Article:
Are We Free To Choose Free-Range Eggs?

Are We Free To Choose Free-Range Eggs?

Consumers are increasingly concerned about how farm animals are kept, raised, transported and slaughtered. Most people show their concern by buying “ethical” farm products, such as free-range eggs and organic meats. Consumers should not have to undertake extensive research to get a general idea of where their food comes from, but can they trust — or even understand — product labelling?

Picture by Chris Ware/Getty Images

The chicken industry and labelling issues surrounding chickens raised for meat and eggs have been a fixture in the news lately. Late last year, two major chicken producers were taken to the Federal Court by the Australian Competition and Consumer Commission (ACCC) for using advertising and promotional activities to mislead consumers on the welfare of broiler chickens.

The outcome of the case is pending but is likely to hold huge implications for consumers and chicken farmers in Australia.

More recently, the Australian Egg Corporation (AEC) applied to the ACCC to allow producers within the corporation to advertise eggs as “free-range” under a certified trade mark.

The AEC’s proposed stocking density to meet the free-range certification is 20,000 birds per hectare. This represents a huge increase from the 1500 birds per hectare recommended in the Model Code of Practice for the Welfare of Animals.

It is likely that the majority of public comments submitted in response to the AEC’s application will be strongly opposed to the suggested standard. Opposition from animal protection groups is due to a concern for the animal welfare implications following such a dramatic increase in stocking density. Groups such as the Free Range Farmers Association feel that the AEC’s suggested trademark undermines consumer trust in the free-range label in order to charge a higher price for eggs.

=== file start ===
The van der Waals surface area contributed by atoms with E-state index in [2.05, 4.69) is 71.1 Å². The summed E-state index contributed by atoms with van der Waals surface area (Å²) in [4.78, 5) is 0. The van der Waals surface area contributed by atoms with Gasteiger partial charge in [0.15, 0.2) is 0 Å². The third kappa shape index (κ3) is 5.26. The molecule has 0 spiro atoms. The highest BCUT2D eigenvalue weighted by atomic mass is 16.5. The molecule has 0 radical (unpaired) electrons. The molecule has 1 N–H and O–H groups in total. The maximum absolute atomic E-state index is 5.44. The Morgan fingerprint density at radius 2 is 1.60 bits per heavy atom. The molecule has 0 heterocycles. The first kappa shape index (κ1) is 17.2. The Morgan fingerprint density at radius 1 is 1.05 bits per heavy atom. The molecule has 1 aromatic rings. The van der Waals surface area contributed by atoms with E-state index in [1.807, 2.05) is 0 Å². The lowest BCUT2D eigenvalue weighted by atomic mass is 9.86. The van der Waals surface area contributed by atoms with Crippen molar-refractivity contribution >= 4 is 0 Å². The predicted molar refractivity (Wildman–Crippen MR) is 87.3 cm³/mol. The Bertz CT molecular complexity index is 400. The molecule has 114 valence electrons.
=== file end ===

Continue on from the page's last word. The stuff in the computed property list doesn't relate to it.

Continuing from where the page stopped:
Consumer preference for free-range eggs is what compels industry bodies such as the AEC to market their products as animal-friendly. But in doing so there is the risk that the animal-friendly label will become meaningless.

The AEC’s attempts to find consumer support for the increased stocking density has been shrouded in controversy after claims that the organisation hid results of a preliminary survey revealing consumer support of just 7 per cent out of 5000 participants.

An online survey I distributed earlier this year (results soon to be published) to 840 Australians revealed that 68 per cent look for a free-range label when buying eggs and 32 per cent also preferred a free-range label on meat products.

Yet almost 70 per cent of those surveyed said it is difficult or extremely difficult to identify animal-based foods that promote the acceptable treatment of animals.

More than 30 per cent admitted to have limited or no understanding of the label meanings on animal-based foods. When asked if labels for meat and eggs (such as free-range) are defined in legislation, only 29 per cent correctly said no.

Furthermore, when asked if broiler chickens each have approximately one square metre to move around in, 81 per cent were either unsure or incorrectly said yes.